The Yitro program is also unique in that it addressed the needs of middle managers in the camping field.  For many, the program alleviated feelings of isolation, providing a community of similar professionals to learn and grow with and from.  For others our cohort was a sounding board to discuss issues unique to Assistant Directors or to professionals at a similar career stage.  For all of us, Yitro provided a space to be frustrated, challenged, confused, inspired, exhausted, comfortable, uncomfortable and passionate.

And as many of us articulated beautifully in our final siyum, closing ritual, last night – Yitro was our place to make true and lasting friendships.  Similar to what happens at camp, in a short year we in the fellowship have become like family.  We might not always agree, but we will always be there to support one another.  I feel so fortunate to have gained a group of colleagues, and of lifelong friends.

Last night we also addressed the ever changing dynamic of the group – there are those who started with us and aren’t here today, and many of us who have already plotted next steps in our careers or future educational opportunities some outside of the camping world.  Change and fluidity are all too common in this field, particularly with young professionals and middle managers.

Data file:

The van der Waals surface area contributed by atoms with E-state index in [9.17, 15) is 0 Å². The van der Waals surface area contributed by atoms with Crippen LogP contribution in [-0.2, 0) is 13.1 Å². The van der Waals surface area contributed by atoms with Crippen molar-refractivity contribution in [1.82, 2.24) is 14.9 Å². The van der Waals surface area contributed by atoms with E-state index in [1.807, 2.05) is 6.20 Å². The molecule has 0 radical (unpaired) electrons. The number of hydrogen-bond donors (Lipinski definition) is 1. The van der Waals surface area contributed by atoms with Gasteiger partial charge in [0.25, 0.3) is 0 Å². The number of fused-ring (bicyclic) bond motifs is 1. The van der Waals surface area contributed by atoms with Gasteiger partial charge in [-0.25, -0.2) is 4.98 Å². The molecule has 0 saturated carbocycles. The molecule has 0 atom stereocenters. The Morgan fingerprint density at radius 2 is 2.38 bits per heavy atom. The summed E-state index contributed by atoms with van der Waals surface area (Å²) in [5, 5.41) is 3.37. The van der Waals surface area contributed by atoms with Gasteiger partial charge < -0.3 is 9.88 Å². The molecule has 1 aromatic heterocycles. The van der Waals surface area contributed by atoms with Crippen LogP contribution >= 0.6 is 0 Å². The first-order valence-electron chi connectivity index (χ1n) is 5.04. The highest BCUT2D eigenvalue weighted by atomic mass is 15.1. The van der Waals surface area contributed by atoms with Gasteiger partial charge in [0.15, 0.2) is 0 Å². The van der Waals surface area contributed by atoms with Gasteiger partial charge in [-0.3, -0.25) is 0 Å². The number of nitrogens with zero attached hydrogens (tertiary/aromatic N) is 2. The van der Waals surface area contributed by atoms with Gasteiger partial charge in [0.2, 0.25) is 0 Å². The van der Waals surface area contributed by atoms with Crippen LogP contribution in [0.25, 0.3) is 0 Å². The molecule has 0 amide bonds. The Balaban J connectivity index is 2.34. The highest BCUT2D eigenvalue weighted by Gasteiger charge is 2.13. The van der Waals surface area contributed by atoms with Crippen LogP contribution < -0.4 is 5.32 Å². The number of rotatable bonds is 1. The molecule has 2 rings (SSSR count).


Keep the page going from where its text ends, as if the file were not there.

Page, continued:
So I leave us all with a challenge.  For the fellows – how can we continue this process, to continually increase our impact on Jewish camp after we depart today, and for some of us, after we depart from professional affiliation with this field. How will this group of incredibly talented individuals shape the Jewish community and the next generation of Jewish leaders?

For Avi Chai, FJC and our directors in the room, I challenge you to consider how you will continue to invest heavily in programs like Yitro, in middle management, this group, and those that will come after us. We have only hit the tip of the iceberg here, and Yitro is one of far too few successful professional development initiatives in the Jewish community.

Personally, I am excited by the challenge.  I look forward to continuing to look upstream with all of you, systematically enhancing Jewish life for our campers and staff.

I know I speak on behalf of all of the fellows when I say thank you for making this all possible